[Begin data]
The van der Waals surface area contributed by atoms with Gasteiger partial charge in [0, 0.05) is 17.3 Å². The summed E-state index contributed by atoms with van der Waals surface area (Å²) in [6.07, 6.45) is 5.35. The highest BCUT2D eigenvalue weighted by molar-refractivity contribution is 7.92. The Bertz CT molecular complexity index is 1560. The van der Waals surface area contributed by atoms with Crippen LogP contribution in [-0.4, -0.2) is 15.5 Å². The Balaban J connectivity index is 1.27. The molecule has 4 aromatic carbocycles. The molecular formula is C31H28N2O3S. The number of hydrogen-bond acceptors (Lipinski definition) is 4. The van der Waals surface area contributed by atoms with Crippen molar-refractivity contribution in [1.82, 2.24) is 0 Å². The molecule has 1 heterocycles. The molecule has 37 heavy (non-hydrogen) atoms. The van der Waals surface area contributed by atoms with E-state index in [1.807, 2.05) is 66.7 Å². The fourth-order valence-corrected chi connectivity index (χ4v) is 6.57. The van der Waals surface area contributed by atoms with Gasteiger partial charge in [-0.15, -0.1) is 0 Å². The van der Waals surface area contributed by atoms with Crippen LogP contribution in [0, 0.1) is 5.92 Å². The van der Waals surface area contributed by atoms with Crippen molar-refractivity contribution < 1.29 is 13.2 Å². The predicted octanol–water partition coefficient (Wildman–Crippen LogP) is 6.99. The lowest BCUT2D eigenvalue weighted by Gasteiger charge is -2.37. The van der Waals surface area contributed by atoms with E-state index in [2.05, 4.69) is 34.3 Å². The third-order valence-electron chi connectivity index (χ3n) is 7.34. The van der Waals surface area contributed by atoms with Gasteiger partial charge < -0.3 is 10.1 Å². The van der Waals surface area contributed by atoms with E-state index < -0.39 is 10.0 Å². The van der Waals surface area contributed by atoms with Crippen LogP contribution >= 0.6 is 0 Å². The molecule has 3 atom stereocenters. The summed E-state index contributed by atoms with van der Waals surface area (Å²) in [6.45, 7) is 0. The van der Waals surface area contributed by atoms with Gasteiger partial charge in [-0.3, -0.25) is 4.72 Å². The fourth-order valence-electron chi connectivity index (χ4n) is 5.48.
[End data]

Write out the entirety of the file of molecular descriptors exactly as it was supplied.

The van der Waals surface area contributed by atoms with Gasteiger partial charge in [0, 0.05) is 17.3 Å². The summed E-state index contributed by atoms with van der Waals surface area (Å²) in [6.07, 6.45) is 5.35. The highest BCUT2D eigenvalue weighted by molar-refractivity contribution is 7.92. The Bertz CT molecular complexity index is 1560. The van der Waals surface area contributed by atoms with Crippen LogP contribution in [-0.4, -0.2) is 15.5 Å². The Balaban J connectivity index is 1.27. The molecule has 4 aromatic carbocycles. The molecular formula is C31H28N2O3S. The number of hydrogen-bond acceptors (Lipinski definition) is 4. The van der Waals surface area contributed by atoms with Crippen molar-refractivity contribution in [1.82, 2.24) is 0 Å². The molecule has 1 heterocycles. The molecule has 37 heavy (non-hydrogen) atoms. The van der Waals surface area contributed by atoms with E-state index in [1.807, 2.05) is 66.7 Å². The fourth-order valence-corrected chi connectivity index (χ4v) is 6.57. The van der Waals surface area contributed by atoms with Gasteiger partial charge in [-0.15, -0.1) is 0 Å². The van der Waals surface area contributed by atoms with Crippen LogP contribution in [0, 0.1) is 5.92 Å². The van der Waals surface area contributed by atoms with Crippen molar-refractivity contribution < 1.29 is 13.2 Å². The predicted octanol–water partition coefficient (Wildman–Crippen LogP) is 6.99. The lowest BCUT2D eigenvalue weighted by Gasteiger charge is -2.37. The van der Waals surface area contributed by atoms with E-state index in [2.05, 4.69) is 34.3 Å². The third-order valence-electron chi connectivity index (χ3n) is 7.34. The van der Waals surface area contributed by atoms with Gasteiger partial charge < -0.3 is 10.1 Å². The van der Waals surface area contributed by atoms with E-state index < -0.39 is 10.0 Å². The van der Waals surface area contributed by atoms with Crippen LogP contribution >= 0.6 is 0 Å². The molecule has 3 atom stereocenters. The summed E-state index contributed by atoms with van der Waals surface area (Å²) in [6.45, 7) is 0. The van der Waals surface area contributed by atoms with Gasteiger partial charge in [-0.3, -0.25) is 4.72 Å². The fourth-order valence-electron chi connectivity index (χ4n) is 5.48.